Crawford's an astute but unassuming figure who's seen scenes that exceed your wildest nightmares. In the film he enlists his mentee Clarice Starling (Jodie Foster) to convince the cannibal to help catch the Buffalo. Although not the main protagonist, Crawford's character was crucial to the tone and believability of the film. Luckily, real-life Special Agent John Douglas was there to share his wisdom on the ways of serial killers.

Glenn, along with film director Jonathan Demme and Silence of the Lambs author Thomas Harris, basically attended serial killer school at an FBI training center in Quantico, Virginia. In addition to learning about guns and gumshoes, Glenn and Co. became versed in perversion. According to People, Glenn got the worst of it. Douglas felt the actor needed to hear "tapes of teenage girls being tortured in the backseat of a Los Angeles van by a pair of rapist-thrill killers" for the sake of onscreen authenticity. The recordings gave Glenn recurring nightmares and made him rethink his opposition to the death penalty. In his words, "The experience in Quantico changed my mind about that for all time."

Adrian Brody drove himself to depression

If Mel Brooks had directed The Pianist, it might have included ice skating and other wry hijinks. But this movie was Roman Polanski's baby, and that baby made the world cry. Based on the life of Holocaust survivor Wladyslaw Szpilman, the film features Adrien as Szpilman, who lost people and possessions under Nazi rule. Brody's performance heartache on celluloid, but to pull it off, he had to suffer tremendously off-screen.

Per the BBC, Brody subjected himself to abject deprivation. He sold his car, ditched his apartment, and ceased all communication with friends and loved ones. He then distanced himself from his erstwhile earthly comforts by moving to Europe. All he took with him were two bags and a keyboard. While there, he denied himself food to feel the agony of hunger. At one point the 6-foot-5 Brody weighed a startling 130 pounds.

Brody's severe asceticism affected him before and after the movie. The Daily Beast noted that his girlfriend left him for leaving his life behind. Once the filming ended, the actor was stuck sleeping on friends' furniture while tried to regain normalcy. According to Indie Wire, Brody fell into a year-long depression. He told reporters at a 2017 film festival: "It wasn't just a depression; it was a mourning. I was very disturbed by what I embraced [in making that film], and of the awareness that it opened up in me." Fifteen years after playing the pianist, Brody still bore mental scars.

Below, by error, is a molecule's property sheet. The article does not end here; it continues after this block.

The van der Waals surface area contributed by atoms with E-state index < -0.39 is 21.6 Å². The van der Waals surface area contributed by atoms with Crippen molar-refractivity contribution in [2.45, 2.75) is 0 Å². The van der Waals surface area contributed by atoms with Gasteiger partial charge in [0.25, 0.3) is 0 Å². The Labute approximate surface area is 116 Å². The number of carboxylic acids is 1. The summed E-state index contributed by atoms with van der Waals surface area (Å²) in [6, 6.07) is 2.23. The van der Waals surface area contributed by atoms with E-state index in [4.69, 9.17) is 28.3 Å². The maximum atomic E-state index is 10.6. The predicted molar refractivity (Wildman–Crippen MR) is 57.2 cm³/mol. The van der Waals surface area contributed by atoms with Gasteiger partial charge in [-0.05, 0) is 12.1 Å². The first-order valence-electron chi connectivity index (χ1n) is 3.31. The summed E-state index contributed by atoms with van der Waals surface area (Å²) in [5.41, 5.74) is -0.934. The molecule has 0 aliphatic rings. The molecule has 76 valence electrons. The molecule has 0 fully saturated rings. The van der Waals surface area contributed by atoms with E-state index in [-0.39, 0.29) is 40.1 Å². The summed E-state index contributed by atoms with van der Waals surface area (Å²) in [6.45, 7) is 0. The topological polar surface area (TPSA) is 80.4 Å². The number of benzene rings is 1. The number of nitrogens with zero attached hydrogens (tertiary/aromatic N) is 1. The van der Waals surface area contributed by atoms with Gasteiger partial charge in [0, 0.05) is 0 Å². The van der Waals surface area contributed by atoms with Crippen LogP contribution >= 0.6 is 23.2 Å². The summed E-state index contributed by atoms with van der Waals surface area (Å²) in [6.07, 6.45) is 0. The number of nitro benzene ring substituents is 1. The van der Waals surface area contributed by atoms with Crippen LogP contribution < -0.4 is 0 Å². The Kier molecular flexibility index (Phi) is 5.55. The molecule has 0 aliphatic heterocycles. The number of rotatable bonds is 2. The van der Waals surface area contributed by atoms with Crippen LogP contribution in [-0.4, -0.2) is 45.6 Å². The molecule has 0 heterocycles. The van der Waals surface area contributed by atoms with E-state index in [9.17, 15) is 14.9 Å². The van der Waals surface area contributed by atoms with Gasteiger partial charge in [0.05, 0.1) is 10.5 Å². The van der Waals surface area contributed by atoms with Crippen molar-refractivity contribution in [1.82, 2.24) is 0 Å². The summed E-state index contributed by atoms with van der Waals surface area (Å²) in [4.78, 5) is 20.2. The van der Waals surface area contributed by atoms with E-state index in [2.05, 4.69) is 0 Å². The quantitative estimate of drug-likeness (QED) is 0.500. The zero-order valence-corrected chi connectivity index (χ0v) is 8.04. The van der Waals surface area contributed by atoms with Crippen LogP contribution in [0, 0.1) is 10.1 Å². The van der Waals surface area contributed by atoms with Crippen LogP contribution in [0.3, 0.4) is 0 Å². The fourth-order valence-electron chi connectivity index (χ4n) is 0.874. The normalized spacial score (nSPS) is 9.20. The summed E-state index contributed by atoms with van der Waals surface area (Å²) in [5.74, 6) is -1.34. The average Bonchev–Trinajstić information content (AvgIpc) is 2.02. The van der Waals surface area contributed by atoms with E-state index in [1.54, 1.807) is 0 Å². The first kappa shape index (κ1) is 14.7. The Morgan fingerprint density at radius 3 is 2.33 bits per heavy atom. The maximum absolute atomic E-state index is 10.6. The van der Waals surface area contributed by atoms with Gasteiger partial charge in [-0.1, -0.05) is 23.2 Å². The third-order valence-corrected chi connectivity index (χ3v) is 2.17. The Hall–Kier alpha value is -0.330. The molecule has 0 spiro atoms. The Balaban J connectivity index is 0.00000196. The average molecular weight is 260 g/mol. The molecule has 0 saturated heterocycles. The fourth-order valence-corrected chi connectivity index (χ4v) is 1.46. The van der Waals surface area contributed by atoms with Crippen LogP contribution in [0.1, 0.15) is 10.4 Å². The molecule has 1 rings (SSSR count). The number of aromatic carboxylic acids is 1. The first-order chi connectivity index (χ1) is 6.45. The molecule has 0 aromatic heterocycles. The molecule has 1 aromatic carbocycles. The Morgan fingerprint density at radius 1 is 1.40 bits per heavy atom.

Emile Hirsch viewed hundreds of corpses and watched multiple autopsies

Contrary to what the name implies, The Autopsy of Jane Doe doesn't feature a dead female deer named Jane getting turned into coroner's venison. Don't be too disappointed, though. The movie contains plenty of cadaver-carving. Starring Brian Cox and Emile Hirsch (whose last name means "deer" in German), the film focuses on a pair of coroners who are also father and son. Their duo's already macabre line of work takes a turn for the preternaturally terrifying when they try to dissect a deceased damsel on a stormy night.

Hirsch, who plays the son in that pairing, spoke with ComingSoon.net about how he readied himself for pretend-corpse cutting. According to the actor, he visited the LA County morgue, where he saw "hundreds of bodies." Disconcertingly, he had to waive his right to sue in the event he contracted Ebola or some other ungodly ailment.

The risk of becoming a blood fountain didn't deter Hirsch from sticking around for about a half-dozen autopsies, which he recalled in fairly graphic detail: "I saw an overweight African American woman be chopped into tiny pieces and I saw a homeless white dude be completely gutted and have his brain stem clipped off, stuff where even to this day you know, almost two years later, is still super fresh in my mind." Hirsch further hailed the experience as "strangely life affirming," which makes sense. How could you not appreciate being alive after seeing bodies become literal table scraps?

Marton Csokas visited grisly crime scenes